Wednesday, March 25, 2009

Representative democracy in action

I have the greatest respect for Jeff at SNP Tactical Voting - he's just about the only blogger I can think of who pulls off the trick of being openly partisan about his allegiance while being non-partisan in his analysis. But his tirade against the provost of Dundee city council for resigning the Labour whip and pledging to support an incoming SNP administration is somewhat baffling. Jeff deems it a "smack in the jaw for democracy" and declares that having being elected on a Labour ticket Councillor Letford has a "duty" to maintain that allegiance.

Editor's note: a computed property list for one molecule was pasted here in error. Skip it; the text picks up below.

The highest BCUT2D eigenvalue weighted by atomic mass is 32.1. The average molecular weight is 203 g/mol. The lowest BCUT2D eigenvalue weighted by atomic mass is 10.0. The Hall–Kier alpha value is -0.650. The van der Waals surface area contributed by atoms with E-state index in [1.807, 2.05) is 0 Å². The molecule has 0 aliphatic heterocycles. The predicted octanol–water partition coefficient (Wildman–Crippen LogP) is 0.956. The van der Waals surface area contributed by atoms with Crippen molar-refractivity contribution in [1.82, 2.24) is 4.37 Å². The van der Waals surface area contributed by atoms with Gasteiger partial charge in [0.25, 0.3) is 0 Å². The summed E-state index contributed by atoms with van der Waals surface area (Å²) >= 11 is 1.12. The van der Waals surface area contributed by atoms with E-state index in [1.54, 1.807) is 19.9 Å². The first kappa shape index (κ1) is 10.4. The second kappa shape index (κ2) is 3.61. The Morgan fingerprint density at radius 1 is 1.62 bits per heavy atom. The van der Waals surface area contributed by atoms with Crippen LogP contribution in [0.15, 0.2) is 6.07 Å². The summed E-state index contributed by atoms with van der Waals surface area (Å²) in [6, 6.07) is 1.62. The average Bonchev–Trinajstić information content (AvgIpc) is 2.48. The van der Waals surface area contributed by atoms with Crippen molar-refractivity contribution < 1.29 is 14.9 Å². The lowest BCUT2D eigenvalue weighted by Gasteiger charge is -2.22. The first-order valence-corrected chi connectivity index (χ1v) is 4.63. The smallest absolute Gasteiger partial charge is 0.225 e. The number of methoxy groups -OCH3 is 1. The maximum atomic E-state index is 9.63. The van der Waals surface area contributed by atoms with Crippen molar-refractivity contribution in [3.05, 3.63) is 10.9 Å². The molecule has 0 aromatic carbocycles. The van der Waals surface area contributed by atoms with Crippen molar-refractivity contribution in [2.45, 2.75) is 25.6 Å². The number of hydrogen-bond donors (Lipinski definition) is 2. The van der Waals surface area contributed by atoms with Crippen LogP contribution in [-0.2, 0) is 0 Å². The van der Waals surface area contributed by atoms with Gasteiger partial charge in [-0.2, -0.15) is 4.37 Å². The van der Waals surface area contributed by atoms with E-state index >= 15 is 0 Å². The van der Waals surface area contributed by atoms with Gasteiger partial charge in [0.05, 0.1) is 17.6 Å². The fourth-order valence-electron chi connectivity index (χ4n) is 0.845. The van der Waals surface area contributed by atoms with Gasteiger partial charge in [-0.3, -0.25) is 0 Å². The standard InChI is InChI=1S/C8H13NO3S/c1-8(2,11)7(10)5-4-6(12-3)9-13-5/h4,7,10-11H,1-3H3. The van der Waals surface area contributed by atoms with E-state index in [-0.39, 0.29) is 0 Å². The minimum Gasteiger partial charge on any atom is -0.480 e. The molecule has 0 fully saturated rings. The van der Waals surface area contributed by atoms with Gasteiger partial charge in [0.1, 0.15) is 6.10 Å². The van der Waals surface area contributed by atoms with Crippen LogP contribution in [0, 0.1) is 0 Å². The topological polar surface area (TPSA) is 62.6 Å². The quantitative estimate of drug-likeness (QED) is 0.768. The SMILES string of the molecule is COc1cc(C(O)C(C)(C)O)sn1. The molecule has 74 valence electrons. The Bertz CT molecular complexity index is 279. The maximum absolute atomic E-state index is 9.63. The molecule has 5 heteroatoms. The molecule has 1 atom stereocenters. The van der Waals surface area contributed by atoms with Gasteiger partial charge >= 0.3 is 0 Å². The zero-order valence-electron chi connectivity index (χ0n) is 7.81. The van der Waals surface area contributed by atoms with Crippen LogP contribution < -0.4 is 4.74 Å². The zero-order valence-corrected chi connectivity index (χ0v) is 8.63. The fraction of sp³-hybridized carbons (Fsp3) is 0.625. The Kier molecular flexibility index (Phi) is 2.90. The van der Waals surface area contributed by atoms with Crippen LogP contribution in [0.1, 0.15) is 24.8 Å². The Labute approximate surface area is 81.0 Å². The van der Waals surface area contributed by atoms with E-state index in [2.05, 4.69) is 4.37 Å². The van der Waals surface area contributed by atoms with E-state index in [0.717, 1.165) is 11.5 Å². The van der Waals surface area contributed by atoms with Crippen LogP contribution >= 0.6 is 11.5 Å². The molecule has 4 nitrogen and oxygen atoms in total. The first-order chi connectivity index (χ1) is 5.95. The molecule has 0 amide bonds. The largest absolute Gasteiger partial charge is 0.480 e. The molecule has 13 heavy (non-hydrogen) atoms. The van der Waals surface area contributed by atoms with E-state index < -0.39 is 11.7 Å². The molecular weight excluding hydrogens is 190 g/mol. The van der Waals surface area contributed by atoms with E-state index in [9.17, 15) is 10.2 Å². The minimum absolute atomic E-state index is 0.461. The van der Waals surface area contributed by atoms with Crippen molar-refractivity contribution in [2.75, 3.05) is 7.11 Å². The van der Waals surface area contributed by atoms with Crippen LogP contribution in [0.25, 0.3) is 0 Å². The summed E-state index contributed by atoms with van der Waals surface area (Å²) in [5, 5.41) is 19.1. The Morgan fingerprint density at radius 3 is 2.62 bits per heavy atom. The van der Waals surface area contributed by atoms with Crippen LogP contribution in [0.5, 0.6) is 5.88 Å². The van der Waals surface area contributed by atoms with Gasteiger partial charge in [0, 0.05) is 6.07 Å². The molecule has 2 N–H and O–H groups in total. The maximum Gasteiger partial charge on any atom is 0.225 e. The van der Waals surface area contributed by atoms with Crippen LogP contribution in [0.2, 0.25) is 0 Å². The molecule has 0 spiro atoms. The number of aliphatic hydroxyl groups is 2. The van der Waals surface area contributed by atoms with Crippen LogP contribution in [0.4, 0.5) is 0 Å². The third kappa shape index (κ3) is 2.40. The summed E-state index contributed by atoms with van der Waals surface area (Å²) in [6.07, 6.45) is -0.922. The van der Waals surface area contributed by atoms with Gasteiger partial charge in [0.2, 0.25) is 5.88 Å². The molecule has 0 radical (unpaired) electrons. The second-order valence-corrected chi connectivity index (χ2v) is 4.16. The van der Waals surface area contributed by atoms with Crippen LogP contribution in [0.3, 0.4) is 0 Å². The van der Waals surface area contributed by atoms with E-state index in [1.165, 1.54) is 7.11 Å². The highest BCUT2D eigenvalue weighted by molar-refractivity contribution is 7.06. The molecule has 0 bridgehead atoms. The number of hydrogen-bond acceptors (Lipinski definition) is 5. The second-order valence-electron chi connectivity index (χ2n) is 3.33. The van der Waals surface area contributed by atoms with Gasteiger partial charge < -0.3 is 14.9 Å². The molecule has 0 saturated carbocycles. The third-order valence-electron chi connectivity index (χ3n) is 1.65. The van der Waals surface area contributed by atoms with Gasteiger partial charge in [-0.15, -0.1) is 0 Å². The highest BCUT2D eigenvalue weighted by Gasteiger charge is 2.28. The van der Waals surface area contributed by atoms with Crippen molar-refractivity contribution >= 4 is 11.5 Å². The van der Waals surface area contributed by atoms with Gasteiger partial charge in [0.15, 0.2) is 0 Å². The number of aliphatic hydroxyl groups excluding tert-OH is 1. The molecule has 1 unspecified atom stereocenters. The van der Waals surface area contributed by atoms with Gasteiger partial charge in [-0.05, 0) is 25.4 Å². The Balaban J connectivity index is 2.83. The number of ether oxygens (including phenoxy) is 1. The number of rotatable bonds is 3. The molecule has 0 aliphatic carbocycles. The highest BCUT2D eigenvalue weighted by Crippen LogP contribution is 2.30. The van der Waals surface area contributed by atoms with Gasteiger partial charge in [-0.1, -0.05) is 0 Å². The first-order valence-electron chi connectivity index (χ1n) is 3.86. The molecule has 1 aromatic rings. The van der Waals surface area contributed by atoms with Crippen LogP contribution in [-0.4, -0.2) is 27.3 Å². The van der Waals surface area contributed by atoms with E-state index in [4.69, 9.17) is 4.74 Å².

What Jeff appears to be arguing here is that a democratic system is one in which a candidate is elected not as an individual but as a party representative (or lobby fodder, to put it more brutally). But isn't that exactly the objection to the d'Hondt system that Jeff so detests? That candidates 'rejected' by the voters can still be elected as part of a party bloc? If individual accountability to the voters is to have any meaning, we have to accept that defections (and this isn't even a full defection) are an acceptable part of the political process. And, incidentally, if an SNP councillor had just defected to Labour, yes I'd probably be enthusiastically joining in the invective against him or her, but I wouldn't be calling into question the system that allowed it to happen. This is representative democracy doing precisely what it says on the tin.

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